WATCH Tory ex-chair Grant Shapps savages Theresa May's 'insane' election campaign
A former Conservative chairman today laid into the humiliating election campaign that cost Theresa May her majority.
Grant Shapps said it was “absolute insanity” to offer a free vote on repealing fox hunting and said the controversial ‘dementia tax’ plan "literally went down like a bag of sick" on the doorstep.
He demanded the Prime Minister show more “contrition” at a crunch meeting with backbenchers tonight than she did in her speech on Downing Street following the painful election result.
Mrs May lost 12 seats at the snap election on Thursday – after calling the vote in a bid to exploit her poll lead over Labour and boost her majority.
She was ridiculed for being robotic and failing to connect with the public, while manifesto promises on social care and fox hunting saw the party shed mass support.
Mr Shapps, who served as Tory co-chairman under David Cameron, today laid into the policy proposals he thought harmed the party at the ballot box.
“[It was] absolute insanity to start talking about passing and changing fox hunting laws,” he told the BBC’s Daily Politics today.
“What on earth was that about? It was a moment when I thought there had just been a mistake made – perhaps an off-the-cuff comment.”
He said the plan to make people pay for their social care until they were down to their last £100,000 in assets “literally went down like a bucket of sick on the doorstep”.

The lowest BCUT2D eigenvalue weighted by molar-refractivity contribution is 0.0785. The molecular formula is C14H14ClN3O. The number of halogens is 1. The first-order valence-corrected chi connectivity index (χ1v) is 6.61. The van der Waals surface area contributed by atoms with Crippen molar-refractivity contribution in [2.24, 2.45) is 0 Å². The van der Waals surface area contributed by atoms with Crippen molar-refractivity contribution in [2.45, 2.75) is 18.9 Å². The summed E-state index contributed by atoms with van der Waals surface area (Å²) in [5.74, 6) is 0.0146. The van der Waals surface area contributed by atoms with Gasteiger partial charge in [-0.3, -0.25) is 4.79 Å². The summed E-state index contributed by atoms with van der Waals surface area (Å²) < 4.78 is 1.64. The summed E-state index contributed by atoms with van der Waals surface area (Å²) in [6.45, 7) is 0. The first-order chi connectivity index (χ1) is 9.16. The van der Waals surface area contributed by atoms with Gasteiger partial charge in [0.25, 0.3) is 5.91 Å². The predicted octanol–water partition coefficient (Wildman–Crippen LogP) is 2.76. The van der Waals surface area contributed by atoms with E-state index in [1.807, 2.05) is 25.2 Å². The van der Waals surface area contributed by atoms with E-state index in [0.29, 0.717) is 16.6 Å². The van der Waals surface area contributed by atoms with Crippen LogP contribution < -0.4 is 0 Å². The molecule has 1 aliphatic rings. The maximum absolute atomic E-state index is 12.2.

The Welwyn Hatfield MP said it had been “crazy, insane” to allow expectations for the assumed Tory victory to get “completely out of control” – with initial suggestions of a three figure landslide.
And he added: “In the end of course a good leader has to take responsibility for what happens…
“I think what she will do later is perhaps just show the contrition of the fact that some people have lost their parliamentary jobs for a general election which wasn’t strictly required.”
Mr Shapps said a fresh Tory leadership election was not “urgent” – echoing Cabinet member Michael Gove’s caution in saying Mrs May was "doing a fantastic job at the moment".
'UNCOMFORTABLE' WITH DUP VIEWS
Elsewhere, he hit out at the Democratic Unionist Party, with whom Mrs May is forging a confidence and supply deal to prop up a minority Tory administration.
“I don’t want to be in government with them and I don’t want to be in coalition with them,” he said of the party which is anti-abortion and anti-LGBT rights.
“I’m very uncomfortable with many of their social views as well and there are things that I could quite literally never ever support.”
But he insisted if the DUP wanted to support the Tory plans in parliament as part of an informal arrangement that would be fine.